35 個單集

An exploration of British slang for English learners, native speakers and anyone in between. Giving you a chance to hear, understand the origins and meanings of new slang and to use it immediately!

The Slang Podcast - Learn British English Now The Slang Podcast

    • 語言學習
    • 5.0・2 則評分

An exploration of British slang for English learners, native speakers and anyone in between. Giving you a chance to hear, understand the origins and meanings of new slang and to use it immediately!

    Salty - What does "Salty" mean in British slang?

    Salty - What does "Salty" mean in British slang?

    So you have planned three holidays, booked time off work and are totally ready to lay on a beach sipping pina coladas under the sun. This I am sure were many of your summer plans, unfortunately they have been put on hold due to the recent pandemic.

    How do you feel now? Angry? Disappointed? Salty? Yes Salty!

    Let me explain myself, in formal english Salty S-A-L-T-Y is an adjective meaning tasting or containing salt, Of course, you may have assumed that it was in relation to food. For example:

    - "damn you over salted this chicken."
    - "these chips are really too salty"

    In slang we can also say a person is salty. No I do not mean one should go around licking their friends and commenting on their taste.

    In slang salty is an adjective of emotion. Feeling salty is akin to feeling upset or angry. It can be over something minor, like getting teased or sometimes over something larger like your holiday plans being cancelled.

    So where does it come from and why do we use it?
    In fact the term salty comes from US slang and was first attested in 1938. It has the same meaning as today, to be angry and irritated.

    Surprisingly it stemmed from referring to sailors, who were tough and aggressive. In naval terms, the salty guys were the ones who have been on ship for a long time such as sailors and marines. During this time at sea, the ocean waves would knock them around, they would work very hard and while at the top of the ship, the salty sea and air would permeate their clothes and skin, they would feel rough and exhausted and salty.

    Now many of us are not sailors battling against the harsh sea, yet we still use salty to describe our emotions. As such "Man, I can’t believe James didn’t want to date you. Are you sad or just salty?" or "Why are you so damn salty today?"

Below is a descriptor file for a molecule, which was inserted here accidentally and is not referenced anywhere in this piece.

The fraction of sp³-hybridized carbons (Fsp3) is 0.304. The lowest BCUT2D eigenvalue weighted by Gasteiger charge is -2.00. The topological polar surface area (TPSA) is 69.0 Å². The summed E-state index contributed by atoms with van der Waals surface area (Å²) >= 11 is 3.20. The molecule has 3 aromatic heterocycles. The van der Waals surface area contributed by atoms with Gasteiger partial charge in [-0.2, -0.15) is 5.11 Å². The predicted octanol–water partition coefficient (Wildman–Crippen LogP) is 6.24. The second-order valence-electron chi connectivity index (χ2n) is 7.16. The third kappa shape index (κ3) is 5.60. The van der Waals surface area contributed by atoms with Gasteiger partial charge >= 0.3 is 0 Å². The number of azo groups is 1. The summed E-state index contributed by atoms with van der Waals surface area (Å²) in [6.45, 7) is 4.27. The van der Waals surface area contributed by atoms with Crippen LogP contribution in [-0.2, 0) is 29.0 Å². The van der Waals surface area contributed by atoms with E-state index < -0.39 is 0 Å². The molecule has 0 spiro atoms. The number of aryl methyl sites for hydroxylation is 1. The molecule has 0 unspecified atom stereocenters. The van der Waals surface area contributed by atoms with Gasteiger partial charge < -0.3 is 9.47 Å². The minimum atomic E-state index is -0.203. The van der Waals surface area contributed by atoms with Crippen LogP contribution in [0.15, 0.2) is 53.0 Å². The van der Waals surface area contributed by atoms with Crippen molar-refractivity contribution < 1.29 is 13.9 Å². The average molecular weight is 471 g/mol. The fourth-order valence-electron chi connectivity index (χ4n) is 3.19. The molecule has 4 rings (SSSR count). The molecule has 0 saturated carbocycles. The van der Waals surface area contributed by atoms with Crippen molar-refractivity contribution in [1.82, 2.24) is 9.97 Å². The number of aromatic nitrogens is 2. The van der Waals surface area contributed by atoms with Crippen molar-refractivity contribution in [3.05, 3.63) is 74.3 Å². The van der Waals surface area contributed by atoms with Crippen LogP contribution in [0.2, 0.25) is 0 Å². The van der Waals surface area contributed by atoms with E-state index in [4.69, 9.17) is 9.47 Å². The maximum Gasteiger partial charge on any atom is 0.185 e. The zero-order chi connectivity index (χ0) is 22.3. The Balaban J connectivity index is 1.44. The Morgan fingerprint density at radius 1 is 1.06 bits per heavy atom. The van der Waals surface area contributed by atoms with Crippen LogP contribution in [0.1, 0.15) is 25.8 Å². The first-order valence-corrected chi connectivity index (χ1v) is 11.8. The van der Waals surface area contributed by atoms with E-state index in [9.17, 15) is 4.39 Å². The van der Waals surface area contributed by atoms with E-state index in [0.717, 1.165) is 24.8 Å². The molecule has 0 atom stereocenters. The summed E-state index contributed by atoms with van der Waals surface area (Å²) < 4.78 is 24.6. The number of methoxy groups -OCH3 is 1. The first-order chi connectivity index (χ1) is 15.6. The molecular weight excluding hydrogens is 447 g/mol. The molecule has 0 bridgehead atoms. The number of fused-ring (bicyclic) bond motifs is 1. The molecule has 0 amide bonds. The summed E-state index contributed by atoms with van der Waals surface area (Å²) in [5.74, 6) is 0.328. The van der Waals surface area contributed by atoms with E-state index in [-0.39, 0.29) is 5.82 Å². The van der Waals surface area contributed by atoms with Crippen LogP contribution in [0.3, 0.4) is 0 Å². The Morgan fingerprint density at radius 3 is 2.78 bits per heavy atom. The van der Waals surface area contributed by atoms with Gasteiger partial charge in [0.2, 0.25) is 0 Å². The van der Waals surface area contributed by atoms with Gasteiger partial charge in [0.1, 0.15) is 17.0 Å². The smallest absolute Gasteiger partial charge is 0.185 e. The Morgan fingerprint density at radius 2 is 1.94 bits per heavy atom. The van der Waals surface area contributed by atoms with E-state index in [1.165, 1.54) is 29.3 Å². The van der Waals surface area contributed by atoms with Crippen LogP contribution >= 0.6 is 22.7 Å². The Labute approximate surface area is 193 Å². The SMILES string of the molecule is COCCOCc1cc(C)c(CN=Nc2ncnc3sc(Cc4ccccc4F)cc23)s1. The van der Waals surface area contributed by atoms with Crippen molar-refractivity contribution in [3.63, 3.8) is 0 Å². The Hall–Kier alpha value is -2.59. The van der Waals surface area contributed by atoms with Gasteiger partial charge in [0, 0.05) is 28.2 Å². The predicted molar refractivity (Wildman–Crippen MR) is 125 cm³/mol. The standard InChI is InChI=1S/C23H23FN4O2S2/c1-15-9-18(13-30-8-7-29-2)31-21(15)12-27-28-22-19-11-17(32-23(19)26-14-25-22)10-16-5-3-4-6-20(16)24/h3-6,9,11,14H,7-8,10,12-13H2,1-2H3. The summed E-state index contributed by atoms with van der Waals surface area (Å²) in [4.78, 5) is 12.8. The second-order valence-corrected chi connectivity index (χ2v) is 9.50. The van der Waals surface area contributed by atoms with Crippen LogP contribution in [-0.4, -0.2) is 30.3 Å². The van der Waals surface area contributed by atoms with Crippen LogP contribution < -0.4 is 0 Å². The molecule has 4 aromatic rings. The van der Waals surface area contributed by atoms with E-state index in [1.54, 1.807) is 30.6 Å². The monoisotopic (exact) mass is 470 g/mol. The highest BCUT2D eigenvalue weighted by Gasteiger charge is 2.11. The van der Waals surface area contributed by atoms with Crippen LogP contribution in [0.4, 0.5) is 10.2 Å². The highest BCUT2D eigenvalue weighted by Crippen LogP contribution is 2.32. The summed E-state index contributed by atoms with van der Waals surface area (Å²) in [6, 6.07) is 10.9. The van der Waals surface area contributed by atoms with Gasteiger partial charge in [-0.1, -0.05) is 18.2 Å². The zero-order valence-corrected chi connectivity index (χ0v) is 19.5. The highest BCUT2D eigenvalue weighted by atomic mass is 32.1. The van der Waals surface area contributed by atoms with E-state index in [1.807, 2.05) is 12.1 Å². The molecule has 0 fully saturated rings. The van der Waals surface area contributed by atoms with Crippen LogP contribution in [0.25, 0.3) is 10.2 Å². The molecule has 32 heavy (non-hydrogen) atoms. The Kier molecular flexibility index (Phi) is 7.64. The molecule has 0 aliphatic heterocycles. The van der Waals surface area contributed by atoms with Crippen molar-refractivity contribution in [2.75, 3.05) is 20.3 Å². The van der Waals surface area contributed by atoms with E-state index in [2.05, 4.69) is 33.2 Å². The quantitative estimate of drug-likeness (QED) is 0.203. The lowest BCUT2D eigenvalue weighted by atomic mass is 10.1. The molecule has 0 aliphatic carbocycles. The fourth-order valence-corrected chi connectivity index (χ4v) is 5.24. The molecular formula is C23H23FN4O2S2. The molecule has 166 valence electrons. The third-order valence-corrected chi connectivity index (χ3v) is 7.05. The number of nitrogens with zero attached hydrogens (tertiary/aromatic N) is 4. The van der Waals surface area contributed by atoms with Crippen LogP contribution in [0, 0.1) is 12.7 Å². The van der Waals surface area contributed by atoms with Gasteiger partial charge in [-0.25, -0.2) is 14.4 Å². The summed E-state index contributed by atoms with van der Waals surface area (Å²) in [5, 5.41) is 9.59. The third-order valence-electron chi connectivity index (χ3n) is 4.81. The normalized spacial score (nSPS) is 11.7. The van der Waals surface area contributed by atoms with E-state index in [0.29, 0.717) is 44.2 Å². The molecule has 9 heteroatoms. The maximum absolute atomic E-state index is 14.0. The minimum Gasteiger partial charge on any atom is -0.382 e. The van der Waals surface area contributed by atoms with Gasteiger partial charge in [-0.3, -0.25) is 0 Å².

That’s the end of our episode of the day so remember to tune in for our next episode so see what new slang we have in store for you! So what makes you salty? Let us know! You can find us on our website https://theslangpodcast.com and from there you can see our transcript and subscribe on Apple Podcasts, Spotify and many more apps.
    Or head over to our facebook page https://facebook.com/theslangpodcast for updates and more slang!

    • 3 分鐘
    Sick - What does "Sick" mean in British slang?

    Sick - What does "Sick" mean in British slang?

    My friend Kelly used to work at an Italian Pizzeria in Canterbury. She worked with many Italian chefs and would compliment them on the daily pasta specials looking ‘sick’.

    Their response was usually one of embarrassment or anger, thinking she had insulted their cooking. A basic cardinal sin in Italy. This led to an awkward work environment to say the least, until so explained ‘sick’ was not an insult at all but in fact a compliment!

    Sick S-I-C-K in formal English means to not be in good health. If you are sick you should stay at home and get lots of rest!

    However, as we know slang likes to make every formal word very confusing, just like back slang. If you can’t remember what that is go back and check out episode 3 on our website.

    So in slang sick is an adjective describing something that is cool or excellent. To describe something being sick is to give a compliment. For example:

    - Whoa, your new car is sick!

    This word stems from the US and its early uses have been traced to jazz slang popular in the 1920s onwards. It began to find popularly and was frequently used in the UK from the early 2000s.

    So if someone from the UK comments that you look sick, don’t worry, you don’t need to rush home and check your temperature. You look great!

    That’s the end of our episode so remember to tune in for our next episode so see what new slang we have in store for you! You can find us on our website the https://theslangpodcast.com and from there you can see our transcript and subscribe on Apple Podcasts, Spotify and many more apps. Or head over to our facebook page http://facebook.com/theslangpodcast for updates and more slang!

    • 2 分鐘
    A Few Sandwiches Short of a Picnic - What does "A Few Sandwiches Short of a Picnic" mean in British slang?

    A Few Sandwiches Short of a Picnic - What does "A Few Sandwiches Short of a Picnic" mean in British slang?

    Today we will be exploring idiomatic phrases that I would say are rare gems of slang. Before we start, I want to give you some context.